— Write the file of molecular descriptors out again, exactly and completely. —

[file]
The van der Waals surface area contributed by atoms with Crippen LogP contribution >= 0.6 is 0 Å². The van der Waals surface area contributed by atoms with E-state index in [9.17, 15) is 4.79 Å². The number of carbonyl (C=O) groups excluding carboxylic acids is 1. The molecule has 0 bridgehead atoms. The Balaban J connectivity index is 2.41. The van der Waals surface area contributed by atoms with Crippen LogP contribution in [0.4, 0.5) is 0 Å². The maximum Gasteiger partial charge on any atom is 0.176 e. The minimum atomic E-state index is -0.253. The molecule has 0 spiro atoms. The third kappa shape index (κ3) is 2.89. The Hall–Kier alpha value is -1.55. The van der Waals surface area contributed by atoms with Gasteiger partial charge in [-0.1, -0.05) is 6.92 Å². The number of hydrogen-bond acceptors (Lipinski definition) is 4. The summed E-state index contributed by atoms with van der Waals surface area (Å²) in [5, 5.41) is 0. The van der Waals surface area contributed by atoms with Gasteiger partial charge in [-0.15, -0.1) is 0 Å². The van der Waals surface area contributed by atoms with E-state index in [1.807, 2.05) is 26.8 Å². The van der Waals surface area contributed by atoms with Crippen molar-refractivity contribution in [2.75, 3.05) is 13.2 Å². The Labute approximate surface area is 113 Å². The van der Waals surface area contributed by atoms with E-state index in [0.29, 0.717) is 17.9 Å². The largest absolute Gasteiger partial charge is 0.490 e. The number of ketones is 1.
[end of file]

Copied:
The van der Waals surface area contributed by atoms with Crippen LogP contribution >= 0.6 is 0 Å². The van der Waals surface area contributed by atoms with E-state index in [9.17, 15) is 4.79 Å². The number of carbonyl (C=O) groups excluding carboxylic acids is 1. The molecule has 0 bridgehead atoms. The Balaban J connectivity index is 2.41. The van der Waals surface area contributed by atoms with Crippen LogP contribution in [0.4, 0.5) is 0 Å². The maximum Gasteiger partial charge on any atom is 0.176 e. The minimum atomic E-state index is -0.253. The molecule has 0 spiro atoms. The third kappa shape index (κ3) is 2.89. The Hall–Kier alpha value is -1.55. The van der Waals surface area contributed by atoms with Gasteiger partial charge in [-0.1, -0.05) is 6.92 Å². The number of hydrogen-bond acceptors (Lipinski definition) is 4. The summed E-state index contributed by atoms with van der Waals surface area (Å²) in [5, 5.41) is 0. The van der Waals surface area contributed by atoms with Gasteiger partial charge in [-0.15, -0.1) is 0 Å². The van der Waals surface area contributed by atoms with E-state index in [1.807, 2.05) is 26.8 Å². The van der Waals surface area contributed by atoms with Crippen molar-refractivity contribution in [2.75, 3.05) is 13.2 Å². The Labute approximate surface area is 113 Å². The van der Waals surface area contributed by atoms with E-state index in [0.29, 0.717) is 17.9 Å². The largest absolute Gasteiger partial charge is 0.490 e. The number of ketones is 1.